HSBC has paused plans to cut 35,000 jobs, saying it does not want to leave staff unable to find work elsewhere during the coronavirus outbreak.
The bank announced the cuts in February as part of a massive cost-cutting programme.
But boss Noel Quinn said the "the vast majority" of redundancies would now be put on hold due to the exceptional circumstances.
It came as HSBC reported a 50% fall in profits linked to the pandemic.
Pre-tax earnings for the first three months came in at $3.2bn (£2.6bn), down from $6.2bn a year ago.
The bank forecast bad loans would rise to $3bn due to customers not being able to repay them during the crisis. It also said earnings were likely to remain under pressure.
"The economic impact of the Covid-19 pandemic on our customers has been the main driver of the change in our financial performance," Mr Quinn said.
Earlier this year, HSBC said it planned to scale back its headcount from 235,000 to about 200,000 over the next three years.
The move is part of a restructuring programme which aimed to achieve $4.5bn (£3.6bn) of cost cuts by 2022.
Simon French, chief economist at Panmure Gordon, told the BBC's Today programme the plan to delay job cuts would provoke mixed feelings.
"This is probably the best bit of news in the whole results for employees," he said.
"But while it's good news for employees it isn't necessarily good news for shareholders and a return to higher profitability."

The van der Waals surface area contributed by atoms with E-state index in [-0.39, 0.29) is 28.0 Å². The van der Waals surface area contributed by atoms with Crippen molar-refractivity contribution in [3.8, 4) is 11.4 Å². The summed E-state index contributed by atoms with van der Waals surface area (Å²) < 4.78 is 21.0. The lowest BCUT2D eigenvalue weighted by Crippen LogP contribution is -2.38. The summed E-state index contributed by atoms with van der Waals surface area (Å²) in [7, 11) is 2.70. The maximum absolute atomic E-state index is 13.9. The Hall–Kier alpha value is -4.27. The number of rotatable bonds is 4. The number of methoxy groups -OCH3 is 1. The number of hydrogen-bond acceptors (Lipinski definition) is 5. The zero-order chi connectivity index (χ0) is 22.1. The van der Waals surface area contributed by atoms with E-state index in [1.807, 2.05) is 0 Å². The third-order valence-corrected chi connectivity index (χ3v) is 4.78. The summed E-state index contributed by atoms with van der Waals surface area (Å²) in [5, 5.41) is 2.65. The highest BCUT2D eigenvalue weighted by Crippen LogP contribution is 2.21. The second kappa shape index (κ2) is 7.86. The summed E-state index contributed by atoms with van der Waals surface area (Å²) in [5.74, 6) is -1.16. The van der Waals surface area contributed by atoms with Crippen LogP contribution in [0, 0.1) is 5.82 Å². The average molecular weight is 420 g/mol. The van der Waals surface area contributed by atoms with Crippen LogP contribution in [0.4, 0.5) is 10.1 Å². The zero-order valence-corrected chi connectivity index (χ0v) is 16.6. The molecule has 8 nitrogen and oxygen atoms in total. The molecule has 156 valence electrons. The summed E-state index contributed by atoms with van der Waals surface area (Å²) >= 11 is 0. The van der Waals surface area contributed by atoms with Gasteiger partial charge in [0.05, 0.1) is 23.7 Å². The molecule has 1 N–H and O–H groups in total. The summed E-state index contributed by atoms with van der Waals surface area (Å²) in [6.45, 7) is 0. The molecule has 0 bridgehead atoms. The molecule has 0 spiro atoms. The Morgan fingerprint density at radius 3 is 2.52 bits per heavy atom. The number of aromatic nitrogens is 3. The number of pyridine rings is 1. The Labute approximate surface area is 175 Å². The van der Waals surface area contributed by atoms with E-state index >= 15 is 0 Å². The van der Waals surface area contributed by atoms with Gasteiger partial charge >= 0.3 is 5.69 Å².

Analysis, Dharshini David, global trade correspondent
HSBC has suffered a dramatic halving of profits with provisions for bad loans up five-fold to $3.2bn (£2.4bn).
Yet the bosses of HSBC, its shareholders and employees may have uttered a sigh of relief: relief that the damage wasn't greater, given HSBC's exposure to some of the worst affected markets - and relief that plans to cut up to one in eight jobs have been paused.
But that relief may be fleeting. The bank's bosses have warned that provision for bad loans could hit $11bn this year, resulting in "materially lower profits" . They, like governments worldwide are bracing for a severe recession, especially in Europe and the US. And while HSBC sees signs of recovery in China as factories fire back up, it acknowledges that will be hit by weaker demand from the West.
That makes HSBC's massive restructuring plan, which relies on pivoting towards Asia, even more arduous. As the tough times hit, it's curbing costs - cutting the size of the bonus pool and keeping the 2020 dividend under review. But when the job cuts do resume, they may be more severe than initially envisaged.
Separately, in a note to employees earlier this month, HSBC's chief executive Noel Quinn said he would donate a quarter of his base salary, about £160,000, for the next six months to charity.
He will also not take his annual cash bonus, which would have been up to £1.2m.
Chief financial officer Ewen Stevenson said he would take similar action, donating £93,000 and forgoing £706,000, while chairman Mark Tucker will donate his entire 2020 fee to charity, about £1.5m.
It came as senior executives and board members at other major UK banks, including RBS and Lloyds, agreed to give up their bonuses for this year.
The announcements were in response to calls from the Bank of England to restrict bonuses during the pandemic.